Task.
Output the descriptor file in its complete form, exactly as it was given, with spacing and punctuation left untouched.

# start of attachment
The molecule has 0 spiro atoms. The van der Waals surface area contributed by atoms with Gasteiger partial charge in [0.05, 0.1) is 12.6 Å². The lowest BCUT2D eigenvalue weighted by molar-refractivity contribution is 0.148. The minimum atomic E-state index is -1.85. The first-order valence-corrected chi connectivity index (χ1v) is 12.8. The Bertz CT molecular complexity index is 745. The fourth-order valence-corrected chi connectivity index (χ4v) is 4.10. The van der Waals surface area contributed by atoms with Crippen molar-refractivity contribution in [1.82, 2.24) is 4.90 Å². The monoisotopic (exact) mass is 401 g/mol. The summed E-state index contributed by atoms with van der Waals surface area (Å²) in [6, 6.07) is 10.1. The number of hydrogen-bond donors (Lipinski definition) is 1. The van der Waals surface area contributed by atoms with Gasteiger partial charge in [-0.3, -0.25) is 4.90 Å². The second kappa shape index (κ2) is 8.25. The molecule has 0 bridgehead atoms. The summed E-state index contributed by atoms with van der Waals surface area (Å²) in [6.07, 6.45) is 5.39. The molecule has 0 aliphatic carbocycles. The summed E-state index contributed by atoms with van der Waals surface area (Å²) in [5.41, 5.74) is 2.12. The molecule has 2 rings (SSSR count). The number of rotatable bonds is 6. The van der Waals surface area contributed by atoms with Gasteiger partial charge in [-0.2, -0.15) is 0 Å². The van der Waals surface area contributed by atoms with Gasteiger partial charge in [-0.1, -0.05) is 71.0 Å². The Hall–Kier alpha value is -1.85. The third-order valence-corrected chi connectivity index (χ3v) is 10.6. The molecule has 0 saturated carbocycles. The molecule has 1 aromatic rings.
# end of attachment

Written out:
The molecule has 0 spiro atoms. The van der Waals surface area contributed by atoms with Gasteiger partial charge in [0.05, 0.1) is 12.6 Å². The lowest BCUT2D eigenvalue weighted by molar-refractivity contribution is 0.148. The minimum atomic E-state index is -1.85. The first-order valence-corrected chi connectivity index (χ1v) is 12.8. The Bertz CT molecular complexity index is 745. The fourth-order valence-corrected chi connectivity index (χ4v) is 4.10. The van der Waals surface area contributed by atoms with Crippen molar-refractivity contribution in [1.82, 2.24) is 4.90 Å². The monoisotopic (exact) mass is 401 g/mol. The summed E-state index contributed by atoms with van der Waals surface area (Å²) in [6, 6.07) is 10.1. The number of hydrogen-bond donors (Lipinski definition) is 1. The van der Waals surface area contributed by atoms with Gasteiger partial charge in [-0.3, -0.25) is 4.90 Å². The second kappa shape index (κ2) is 8.25. The molecule has 0 bridgehead atoms. The summed E-state index contributed by atoms with van der Waals surface area (Å²) in [6.07, 6.45) is 5.39. The molecule has 0 aliphatic carbocycles. The summed E-state index contributed by atoms with van der Waals surface area (Å²) in [5.41, 5.74) is 2.12. The molecule has 2 rings (SSSR count). The number of rotatable bonds is 6. The van der Waals surface area contributed by atoms with Gasteiger partial charge in [-0.2, -0.15) is 0 Å². The van der Waals surface area contributed by atoms with Gasteiger partial charge in [-0.1, -0.05) is 71.0 Å². The Hall–Kier alpha value is -1.85. The third-order valence-corrected chi connectivity index (χ3v) is 10.6. The molecule has 0 saturated carbocycles. The molecule has 1 aromatic rings.